The gruesome injury to Paul George in a Team USA scrimmage has NBA owners and executives complaining. Again.
The scuttlebutt is that executives are talking about how to take NBA stars out of international competition. Cue the violin.
No question, the George injury leaves the Indiana Pacers in a bad spot. But those are the breaks. It's hard to feel bad for NBA owners since they get every other break. They can suck it up.
The NBA's priority first and foremost is risk aversion. Teams' investments and earnings always are chief priority, often at the expense of the players. So it's hard to feel bad for the owners because on this one instance they're exposed.
They got an age limit installed to avoid the risk of picking the wrong high schooler high in the draft. They cut the maximum salary to negate the risk of paying big money to the wrong guy. They trimmed the number of years on NBA contracts to limit long-term commitments.
At every turn, the rules are designed to reduce teams' risks. Now they want to make it so their "investments" can't play internationally. Get outta here.
If a team wants to bar its star player from international competition, pay him to sit out.
Teams are already getting a discount on their stars. Stephen Curry shouldn't have to miss out on selling his Under Armour shoes globally because the Warriors don't want him to risk another ankle sprain.
Dallas owner Mark Cuban suggests the NBA should break away from FIBA and create its own World Cup of Basketball. Why should FIBA profit off NBA teams and their players?
Of course, an NBA owner is willing to take the risk when a profit is involved.
"The greatest trick ever played," Cuban told ESPN, "was the IOC convincing the world that the Olympics were about patriotism and national pride instead of money."
Isn't the same true for college basketball? Where is the push to sever ties with the NCAA?
The presumption is the 49ers want him to deliver a Super Bowl for him to be paid like the best. That's smart by the 49ers. Still, the idea of needing to win a ring to be considered elite is a bit exaggerated.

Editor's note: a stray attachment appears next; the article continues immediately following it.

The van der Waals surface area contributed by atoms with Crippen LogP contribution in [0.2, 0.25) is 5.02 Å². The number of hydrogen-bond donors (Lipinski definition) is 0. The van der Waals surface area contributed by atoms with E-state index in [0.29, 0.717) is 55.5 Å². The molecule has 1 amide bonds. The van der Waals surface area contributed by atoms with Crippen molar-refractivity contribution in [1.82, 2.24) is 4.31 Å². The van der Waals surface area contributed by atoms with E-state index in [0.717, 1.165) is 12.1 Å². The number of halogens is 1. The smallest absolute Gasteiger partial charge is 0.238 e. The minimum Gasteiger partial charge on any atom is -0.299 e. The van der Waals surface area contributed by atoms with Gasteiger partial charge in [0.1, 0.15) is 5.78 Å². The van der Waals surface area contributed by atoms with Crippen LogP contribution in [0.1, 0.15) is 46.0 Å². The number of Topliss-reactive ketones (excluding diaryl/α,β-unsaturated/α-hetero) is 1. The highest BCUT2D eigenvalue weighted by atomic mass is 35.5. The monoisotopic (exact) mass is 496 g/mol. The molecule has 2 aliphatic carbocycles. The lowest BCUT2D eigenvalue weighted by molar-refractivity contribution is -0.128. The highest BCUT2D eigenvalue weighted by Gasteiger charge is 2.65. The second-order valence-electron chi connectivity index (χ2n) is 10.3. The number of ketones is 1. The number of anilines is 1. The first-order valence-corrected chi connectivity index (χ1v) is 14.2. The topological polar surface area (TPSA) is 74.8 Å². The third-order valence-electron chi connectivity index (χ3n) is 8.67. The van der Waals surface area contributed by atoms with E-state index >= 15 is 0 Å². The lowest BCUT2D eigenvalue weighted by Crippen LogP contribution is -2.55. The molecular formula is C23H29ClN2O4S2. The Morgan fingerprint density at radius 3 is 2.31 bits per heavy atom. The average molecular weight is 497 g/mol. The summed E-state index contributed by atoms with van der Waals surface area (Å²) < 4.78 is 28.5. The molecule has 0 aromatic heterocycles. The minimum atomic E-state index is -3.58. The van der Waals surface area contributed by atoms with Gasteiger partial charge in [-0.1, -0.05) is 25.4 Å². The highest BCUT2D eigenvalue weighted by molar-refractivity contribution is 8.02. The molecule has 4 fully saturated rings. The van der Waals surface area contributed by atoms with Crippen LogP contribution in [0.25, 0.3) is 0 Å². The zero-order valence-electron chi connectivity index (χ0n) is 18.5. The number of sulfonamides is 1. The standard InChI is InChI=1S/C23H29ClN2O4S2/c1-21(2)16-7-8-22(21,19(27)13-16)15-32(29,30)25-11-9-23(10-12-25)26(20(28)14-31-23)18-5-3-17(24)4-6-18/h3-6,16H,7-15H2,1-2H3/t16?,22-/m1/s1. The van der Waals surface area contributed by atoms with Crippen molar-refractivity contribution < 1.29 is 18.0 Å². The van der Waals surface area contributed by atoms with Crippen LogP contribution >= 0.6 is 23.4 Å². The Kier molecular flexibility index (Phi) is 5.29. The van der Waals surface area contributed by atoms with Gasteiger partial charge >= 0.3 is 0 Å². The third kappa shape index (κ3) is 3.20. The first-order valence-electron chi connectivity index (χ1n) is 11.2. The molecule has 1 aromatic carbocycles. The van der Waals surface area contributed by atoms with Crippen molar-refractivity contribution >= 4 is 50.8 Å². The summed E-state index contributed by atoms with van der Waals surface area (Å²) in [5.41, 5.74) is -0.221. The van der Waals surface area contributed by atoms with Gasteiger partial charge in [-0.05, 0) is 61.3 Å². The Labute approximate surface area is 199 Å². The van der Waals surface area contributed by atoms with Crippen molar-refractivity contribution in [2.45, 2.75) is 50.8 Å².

A Super Bowl win is one barometer. But it certainly doesn't mean you are perennially an elite coach in the NFL.
You'd have a hard time finding five coaches more valuable right now than Harbaugh even though he doesn't have a ring. Yet he's $2 million shy of being paid like it.
Harbaugh is tied for the 13th highest coaching salary in the NFL, making less than Chip Kelly and Jason Garrett. Mike Shanahan has won a Super Bowl. No way he is a better coach today than Harbaugh. Who'd you rather have leading the 49ers: Harbaugh or Jeff Fisher ($7 million), who is a top-notch coach?
Being under contract, Harbaugh doesn't have too much leverage. He probably could get a raise, moving him into the ballpark of the elite. But he's opting to go out and prove himself, take away all doubt and get paid like the best. That's gangsta.
Thus ends the hope of Cain coming back at just the right time and giving the Giants the quality starts they will assuredly need.
Righting this ship, in several instances, requires underperforming horses to start performing again. Cain is out of that mix now as he will have surgery to remove bone chips. There was no guarantee he would be any good this season, but the hope was there.
September is going to be intense as the Giants fight for their lives to stay connected to the Dodgers for the N.L. West crown or for a wild-card berth. Every boost will be needed.